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Midwifery care is based on the understanding that childbearing is a healthy progression through the life cycle. Midwives uphold pregnancy and childbirth as a state of health that is a normal physiological process, and a profound event in a person’s life.

The key philosophies of midwifery are continuity of care, informed choice, choice of birth setting and collaboration with other health professionals.

Continuity of care is a philosophy and a process that enables midwives to develop a relationship with clients and provide safe, personalized care.

Midwives recognize pregnant women as the primary decision maker, while promoting shared responsibility between their family and other professionals involved in their care.

Midwives encourage informed choice by providing complete, relevant and objective information throughout the childbearing cycle in a supportive manner. This enables clients to develop understanding, responsibility and control over their own health and that of their newborn.

Midwives’ competency and willingness to attend a person in their choice of birthplace is essential to midwifery care. All people, regardless of their socio-economic circumstances, have a right to accessible, comprehensive midwifery care.

Fundamental to midwifery care is the respect and support provided to each individual so that they may give birth safely with power and dignity.




In British Columbia, midwifery is a publicly funded service. Anyone with a valid Carecard or BC Services Card can receive midwifery care at no personal cost.

The midwifery model of practice as developed in BC is autonomous, community-based primary care, incorporating the principles of continuity of care, client informed choice, choice of birth setting, collaborative care, accountability and evidence-based practice.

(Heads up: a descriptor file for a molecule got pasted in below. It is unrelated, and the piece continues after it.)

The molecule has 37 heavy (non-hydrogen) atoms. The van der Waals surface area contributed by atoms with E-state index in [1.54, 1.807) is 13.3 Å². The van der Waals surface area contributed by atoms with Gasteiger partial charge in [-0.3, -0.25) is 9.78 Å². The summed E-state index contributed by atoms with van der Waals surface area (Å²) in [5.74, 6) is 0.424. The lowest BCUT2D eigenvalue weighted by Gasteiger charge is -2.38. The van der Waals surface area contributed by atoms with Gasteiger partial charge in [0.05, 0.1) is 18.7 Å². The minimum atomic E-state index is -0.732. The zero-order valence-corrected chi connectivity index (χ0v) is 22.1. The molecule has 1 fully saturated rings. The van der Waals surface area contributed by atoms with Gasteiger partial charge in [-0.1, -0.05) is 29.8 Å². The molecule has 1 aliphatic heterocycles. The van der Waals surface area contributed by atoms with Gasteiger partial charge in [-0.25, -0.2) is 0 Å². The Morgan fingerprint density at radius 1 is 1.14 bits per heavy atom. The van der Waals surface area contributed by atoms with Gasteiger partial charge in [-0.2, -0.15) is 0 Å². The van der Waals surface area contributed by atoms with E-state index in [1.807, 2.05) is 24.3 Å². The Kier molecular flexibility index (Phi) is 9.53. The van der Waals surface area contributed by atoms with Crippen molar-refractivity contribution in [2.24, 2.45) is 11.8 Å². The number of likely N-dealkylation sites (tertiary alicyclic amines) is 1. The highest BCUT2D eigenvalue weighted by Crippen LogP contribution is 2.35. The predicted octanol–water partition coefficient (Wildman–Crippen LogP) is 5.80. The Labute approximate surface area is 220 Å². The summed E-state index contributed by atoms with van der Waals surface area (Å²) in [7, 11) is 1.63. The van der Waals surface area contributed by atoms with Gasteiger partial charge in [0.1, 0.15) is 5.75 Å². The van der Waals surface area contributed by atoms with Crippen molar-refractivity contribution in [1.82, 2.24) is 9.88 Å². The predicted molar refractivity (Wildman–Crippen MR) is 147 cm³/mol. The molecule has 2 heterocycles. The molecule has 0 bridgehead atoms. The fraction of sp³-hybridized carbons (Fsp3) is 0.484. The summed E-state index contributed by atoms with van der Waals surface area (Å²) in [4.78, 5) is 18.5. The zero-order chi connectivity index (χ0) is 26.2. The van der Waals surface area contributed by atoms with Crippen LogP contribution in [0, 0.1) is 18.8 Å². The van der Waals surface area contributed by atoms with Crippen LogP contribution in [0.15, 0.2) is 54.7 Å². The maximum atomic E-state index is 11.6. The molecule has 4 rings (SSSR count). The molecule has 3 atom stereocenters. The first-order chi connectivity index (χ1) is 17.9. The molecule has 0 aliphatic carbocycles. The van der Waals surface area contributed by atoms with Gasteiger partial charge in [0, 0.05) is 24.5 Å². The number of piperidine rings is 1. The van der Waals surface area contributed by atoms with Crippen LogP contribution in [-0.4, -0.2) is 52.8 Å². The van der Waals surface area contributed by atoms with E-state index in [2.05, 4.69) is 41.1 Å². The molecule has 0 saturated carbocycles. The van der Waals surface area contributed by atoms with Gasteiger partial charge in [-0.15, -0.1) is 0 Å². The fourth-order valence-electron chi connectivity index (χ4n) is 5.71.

A primary caregiver functions under their own responsibility, and is usually the first point of entry to health services.

As community-based health professionals, midwives offer services in clinics, offices or client’s homes. They most often work in small groups which enables them to share call while providing 24-hour availability to their clients throughout the childbearing cycle.


Continuity of care is both a philosophy and a process. It allows a relationship to develop over time between clients and their midwife or midwives, with the purpose of providing safe, individualized care.

Achieving continuity of care in group practices is coordinated through clearly documented protocols, ensuring that current information on each client is available to the on-call midwife. These protocols are guided by the College of Midwives of BC, the regulatory body that standardizes the BC midwifery model of practice.


Midwives respect the right of their clients to make informed choices by providing objective information in a supportive manner.

By allowing adequate time for discussion during pregnancy, midwives can facilitate the ongoing exchange of current, evidence-based knowledge that is relevant to a client’s unique needs.


The right of a person to make an informed choice about the setting for birth is a principle deeply respected by midwives.

Whether at home or in hospital, every birth will be attended by a minimum of two qualified caregivers. All registered midwives hold hospital privileges in order to admit and discharge their clients as needed.


To ensure the best possible care for clients, midwives co-operate and consult with other health professionals in the provision of care. As a primary caregiver, midwives provide education, counselling and advocacy to support their clients’ individual needs.

More information on the Midwifery Model of Practice can be found on the CMBC website.

(Excerpted from the Midwives' Association of British Columbia)

More questions? Click to read some Frequently Asked Questions.

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